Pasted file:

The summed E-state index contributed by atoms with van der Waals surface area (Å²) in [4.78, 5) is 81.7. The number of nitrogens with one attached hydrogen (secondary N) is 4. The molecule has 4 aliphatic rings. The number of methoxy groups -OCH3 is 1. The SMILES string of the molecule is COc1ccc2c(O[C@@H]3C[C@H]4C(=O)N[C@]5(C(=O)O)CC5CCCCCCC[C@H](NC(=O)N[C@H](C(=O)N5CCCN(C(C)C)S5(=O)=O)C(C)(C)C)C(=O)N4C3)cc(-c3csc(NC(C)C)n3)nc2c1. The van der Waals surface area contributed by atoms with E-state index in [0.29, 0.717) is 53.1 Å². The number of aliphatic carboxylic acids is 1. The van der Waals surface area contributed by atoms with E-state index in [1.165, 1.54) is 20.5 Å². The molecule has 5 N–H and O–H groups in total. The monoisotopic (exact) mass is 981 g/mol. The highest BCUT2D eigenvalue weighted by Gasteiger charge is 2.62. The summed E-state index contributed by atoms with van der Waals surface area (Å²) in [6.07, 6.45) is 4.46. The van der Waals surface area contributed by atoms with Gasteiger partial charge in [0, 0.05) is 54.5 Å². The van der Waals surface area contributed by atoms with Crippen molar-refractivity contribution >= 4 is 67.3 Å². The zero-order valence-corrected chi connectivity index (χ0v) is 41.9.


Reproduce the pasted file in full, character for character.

The summed E-state index contributed by atoms with van der Waals surface area (Å²) in [4.78, 5) is 81.7. The number of nitrogens with one attached hydrogen (secondary N) is 4. The molecule has 4 aliphatic rings. The number of methoxy groups -OCH3 is 1. The SMILES string of the molecule is COc1ccc2c(O[C@@H]3C[C@H]4C(=O)N[C@]5(C(=O)O)CC5CCCCCCC[C@H](NC(=O)N[C@H](C(=O)N5CCCN(C(C)C)S5(=O)=O)C(C)(C)C)C(=O)N4C3)cc(-c3csc(NC(C)C)n3)nc2c1. The van der Waals surface area contributed by atoms with E-state index in [0.29, 0.717) is 53.1 Å². The number of aliphatic carboxylic acids is 1. The van der Waals surface area contributed by atoms with E-state index in [1.165, 1.54) is 20.5 Å². The molecule has 5 N–H and O–H groups in total. The monoisotopic (exact) mass is 981 g/mol. The highest BCUT2D eigenvalue weighted by Gasteiger charge is 2.62. The summed E-state index contributed by atoms with van der Waals surface area (Å²) in [6.07, 6.45) is 4.46. The van der Waals surface area contributed by atoms with Gasteiger partial charge in [0, 0.05) is 54.5 Å². The van der Waals surface area contributed by atoms with Crippen molar-refractivity contribution >= 4 is 67.3 Å². The zero-order valence-corrected chi connectivity index (χ0v) is 41.9.